I'm always trying to think of new ways to use panels, new composition, shapes... but it hardly ever feels appropriate.
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ttallan
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PostPosted: Mon Nov 25, 2013 4:12 pm    Post subject: Reply with quote

Ha, my first thought was we'd be talking about paneling at a convention. Panel layouts. OK.

I never really thought of it in terms of rules before, but if I had any rules it would be these:

1) Panels, much like pages, represent story beats. The concept is a bit similar to sentence structure. If the page is the paragraph, the panels are the individual sentences. Just as with any good writing, you want to vary your sentence length and composition to make it interesting. Same goes for panels. Variety is important.

2) As MindChimera said, I keep my panels simple boxes unless something important or dramatic is happening. Unusually-shaped panels, if used sparingly, can be a subtle way of saying to the reader, "pay attention."

3) Panel shape can convey a sense of timing (a lesson I learned from Scott McCloud's Understanding Comics). A series of short or thin panels are great for a fast staccato pace, long horizontal ones can suggest a longer length of time, or a pause for reflection.

4) Sometimes it's funnier or more dramatic for action to happen between panels.

5) I try to make sure at least one panel in each page has enough of a background in it to set the scene, to give a sense of place to the reader. This has changed from my comic book days when I used to think a place-setting panel was only necessary once per scene. Now, for webcomics, it's per page.

6) Word balloons trump panels. There is a "reading order" to panels on a page that I'm sure most of us are familiar with, a sort of top-down and left-to-right pattern, but the eye is naturally going to want to follow the word balloons. You can completely screw up the panel order and frustrate your reader with ill-placed balloons. Conversely, you can have the freedom to draw your panels in whatever crazy way you want if you place the word balloons in such a way as to lead the eye through the page. (See this example of both bad and good panel/balloon combos in a Marvel comic, posted at BleedingCool.)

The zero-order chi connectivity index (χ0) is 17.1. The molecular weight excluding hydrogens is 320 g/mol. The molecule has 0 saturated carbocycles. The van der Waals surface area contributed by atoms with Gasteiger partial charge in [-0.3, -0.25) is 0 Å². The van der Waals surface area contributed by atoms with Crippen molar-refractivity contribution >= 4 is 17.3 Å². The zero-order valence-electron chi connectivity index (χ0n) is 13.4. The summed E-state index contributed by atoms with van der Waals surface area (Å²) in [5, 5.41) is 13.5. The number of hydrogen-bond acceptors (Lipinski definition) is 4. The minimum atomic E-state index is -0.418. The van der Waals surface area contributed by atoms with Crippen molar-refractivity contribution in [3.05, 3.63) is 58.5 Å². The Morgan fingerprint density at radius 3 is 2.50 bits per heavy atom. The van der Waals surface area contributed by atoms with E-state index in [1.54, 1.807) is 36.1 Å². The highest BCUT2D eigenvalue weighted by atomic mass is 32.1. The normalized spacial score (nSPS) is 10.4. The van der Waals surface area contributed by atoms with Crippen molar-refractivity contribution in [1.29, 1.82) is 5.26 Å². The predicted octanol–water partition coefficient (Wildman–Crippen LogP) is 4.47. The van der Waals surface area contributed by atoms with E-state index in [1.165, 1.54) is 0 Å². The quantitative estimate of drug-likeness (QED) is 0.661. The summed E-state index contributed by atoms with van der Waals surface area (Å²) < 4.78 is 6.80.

That's all I got for now.
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Sylvia



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PostPosted: Mon Nov 25, 2013 8:07 pm    Post subject: Reply with quote

ttallan wrote:
There is a "reading order" to panels on a page that I'm sure most of us are familiar with, a sort of top-down and left-to-right pattern, but the eye is naturally going to want to follow the word balloons. You can completely screw up the panel order and frustrate your reader with ill-placed balloons. Conversely, you can have the freedom to draw your panels in whatever crazy way you want if you place the word balloons in such a way as to lead the eye through the page. (See this example of both bad and good panel/balloon combos in a Marvel comic, posted at BleedingCool.)


I find the first page on that link less confusing. I naturally read panels the same way I read text - left to right, and then down and left. Since there are no obvious cues that the order is otherwise, I naturally assume that that's what it is, especially since the layout is all in rectangles - it looks pretty straightforward to me. In the second one, though, I think it works, but it always throws me off a little when someone changes the standard panel order, unless there are arrows going from one panel to the next. I guess this affects me more than it does for most readers.

Anyway, I think most people would agree that if the reader has to stop and think about the panel layout, it interferes with the flow of the comic.